I’ve been up here for a week now and the flows have dropped significantly. We are sitting at 6360 cfs out of Holter Dam, 331 cfs our of the Pear and nearly 1800 and falling slowly at the Dearborn confluence.  The river coming into Toston is 13,000 cfs and Canyon Ferry is 85% full.  A year ago today the Missouri was huffing along nearly 19,000 cfs, what a difference!  Historical flows for right this very minute are 8120 cfs.  My guess is that the Missouri River below Hotler will see a bump in flows that matches Toston soon enough. Flows…yes we pay a lot of attention to them as they push fish and food in different directions. River temps are important as well; different stretches of river fish differently depending on the time of day. River temps dictate hatches and cloudy days have helped our cause.  We are still seeing some BWOs, the last of the March Browns and a few caddis here and there.

The river below the Dearborn is a chalky mess and most of us have been leery of floating below Mid Canon. Some folks are venturing down there for a slightly different view and are catching a few fish here and there; its nothing to write home about at this time as the river is more brown than green. The lower River, while blown out, has some caddis bouncing around the bushes late in the day. IMHO, the Missouri River thinks that it’s May 10th or so and not June 4th. Winter has held on everywhere and we are seeing this in Craig as well. Sunshine, bright green hill sides and floats somewhere from Hotler Dam to Mid Canon have been the norm. The fishing is decent and there truly might not be a more beautiful time to be angling on the Missouri River. It’s light at 5am and not dark untill 10pm, summer is here.”

Henry’s Fork

What a week we’ve had on the Henry’s Fork! Warm, sunny skies were just what the Salmonflies needed to get into full pandemonium, with no shortage of fun for both fish and fishermen alike. The big bugs are winding down on the lower river, but they are moving their way up through canyon country with good numbers of adults active all the way up to the Box.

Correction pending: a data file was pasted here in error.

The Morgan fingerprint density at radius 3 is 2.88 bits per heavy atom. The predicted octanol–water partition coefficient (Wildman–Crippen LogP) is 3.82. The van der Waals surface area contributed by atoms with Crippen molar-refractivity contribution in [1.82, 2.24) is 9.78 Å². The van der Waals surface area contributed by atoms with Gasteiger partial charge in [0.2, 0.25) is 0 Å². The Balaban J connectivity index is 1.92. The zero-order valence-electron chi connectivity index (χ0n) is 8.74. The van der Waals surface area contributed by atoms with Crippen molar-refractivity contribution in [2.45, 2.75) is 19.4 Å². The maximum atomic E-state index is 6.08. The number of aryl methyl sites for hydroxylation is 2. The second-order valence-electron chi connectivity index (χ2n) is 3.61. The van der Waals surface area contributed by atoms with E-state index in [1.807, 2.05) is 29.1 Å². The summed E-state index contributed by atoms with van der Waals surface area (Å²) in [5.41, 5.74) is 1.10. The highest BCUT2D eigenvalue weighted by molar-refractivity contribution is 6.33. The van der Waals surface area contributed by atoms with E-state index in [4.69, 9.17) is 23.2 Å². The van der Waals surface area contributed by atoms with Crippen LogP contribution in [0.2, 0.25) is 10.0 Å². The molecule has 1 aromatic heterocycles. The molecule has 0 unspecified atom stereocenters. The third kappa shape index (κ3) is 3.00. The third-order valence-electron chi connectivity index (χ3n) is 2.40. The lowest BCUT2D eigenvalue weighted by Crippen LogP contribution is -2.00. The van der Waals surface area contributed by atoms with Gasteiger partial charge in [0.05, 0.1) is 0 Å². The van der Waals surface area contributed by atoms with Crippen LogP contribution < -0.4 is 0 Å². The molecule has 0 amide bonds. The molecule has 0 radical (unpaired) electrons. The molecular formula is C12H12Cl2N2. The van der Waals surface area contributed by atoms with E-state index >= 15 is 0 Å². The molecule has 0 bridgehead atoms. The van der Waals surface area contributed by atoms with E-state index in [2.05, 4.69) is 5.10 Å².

But, don’t get too excited! Before you go running off half-cocked with a Yeti bucket full of your favorite size 4 foam salmonfly pattern, bear in mind that the forecasted scuzz for this weekend will put the brakes on the salmonfly hatch like a red MAGA hat at a Nature Conservancy retreat.

Conditions over the next few days will call for nymph fishing on the lower river, or head hunting around Last Chance with the last of the March Browns and Baetis.

When warm, sunny weather returns early next week it will be time to run into battle fully cocked with golden stones and salmonflies. By next week we should also be talking about Green Drakes, and the beginnings of the annual Henry’s Fork Parade of Hatches…stay tuned!

Hebgen Lake

Afternoon thunderstorms and their accompanying wind have made for some challenging conditions on Hebgen in recent days, but local Stillwater  fanatics report good action using chironomids and leeches in the mornings when conditions are still calm.

The impending scuzzy weather will make for more rugged fishing on the lake. However, once the storm system passes, it will be time to start looking for the first of the early season Callibaetis hatches.